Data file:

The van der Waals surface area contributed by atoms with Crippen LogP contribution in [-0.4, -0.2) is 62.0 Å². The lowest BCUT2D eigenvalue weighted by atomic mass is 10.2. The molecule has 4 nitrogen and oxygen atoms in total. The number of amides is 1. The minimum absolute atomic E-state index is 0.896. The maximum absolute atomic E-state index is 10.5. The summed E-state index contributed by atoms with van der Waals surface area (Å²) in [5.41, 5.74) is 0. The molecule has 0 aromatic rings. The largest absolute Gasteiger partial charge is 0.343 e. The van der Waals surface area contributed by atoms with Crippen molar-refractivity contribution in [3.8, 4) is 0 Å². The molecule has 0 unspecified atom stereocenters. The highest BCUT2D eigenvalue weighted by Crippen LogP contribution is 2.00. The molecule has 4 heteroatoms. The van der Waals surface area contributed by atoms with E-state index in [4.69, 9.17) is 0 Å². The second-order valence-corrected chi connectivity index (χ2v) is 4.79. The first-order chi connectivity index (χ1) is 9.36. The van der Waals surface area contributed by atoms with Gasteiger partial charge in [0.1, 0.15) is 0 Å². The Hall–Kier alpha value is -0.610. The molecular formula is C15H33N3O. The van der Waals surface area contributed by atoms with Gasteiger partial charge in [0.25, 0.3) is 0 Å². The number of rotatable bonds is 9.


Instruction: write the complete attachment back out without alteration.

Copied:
The van der Waals surface area contributed by atoms with Crippen LogP contribution in [-0.4, -0.2) is 62.0 Å². The lowest BCUT2D eigenvalue weighted by atomic mass is 10.2. The molecule has 4 nitrogen and oxygen atoms in total. The number of amides is 1. The minimum absolute atomic E-state index is 0.896. The maximum absolute atomic E-state index is 10.5. The summed E-state index contributed by atoms with van der Waals surface area (Å²) in [5.41, 5.74) is 0. The molecule has 0 aromatic rings. The largest absolute Gasteiger partial charge is 0.343 e. The van der Waals surface area contributed by atoms with Crippen molar-refractivity contribution in [3.8, 4) is 0 Å². The molecule has 0 unspecified atom stereocenters. The highest BCUT2D eigenvalue weighted by Crippen LogP contribution is 2.00. The molecule has 4 heteroatoms. The van der Waals surface area contributed by atoms with E-state index in [4.69, 9.17) is 0 Å². The second-order valence-corrected chi connectivity index (χ2v) is 4.79. The first-order chi connectivity index (χ1) is 9.36. The van der Waals surface area contributed by atoms with Gasteiger partial charge in [0.1, 0.15) is 0 Å². The Hall–Kier alpha value is -0.610. The molecular formula is C15H33N3O. The van der Waals surface area contributed by atoms with Gasteiger partial charge in [0.25, 0.3) is 0 Å². The number of rotatable bonds is 9.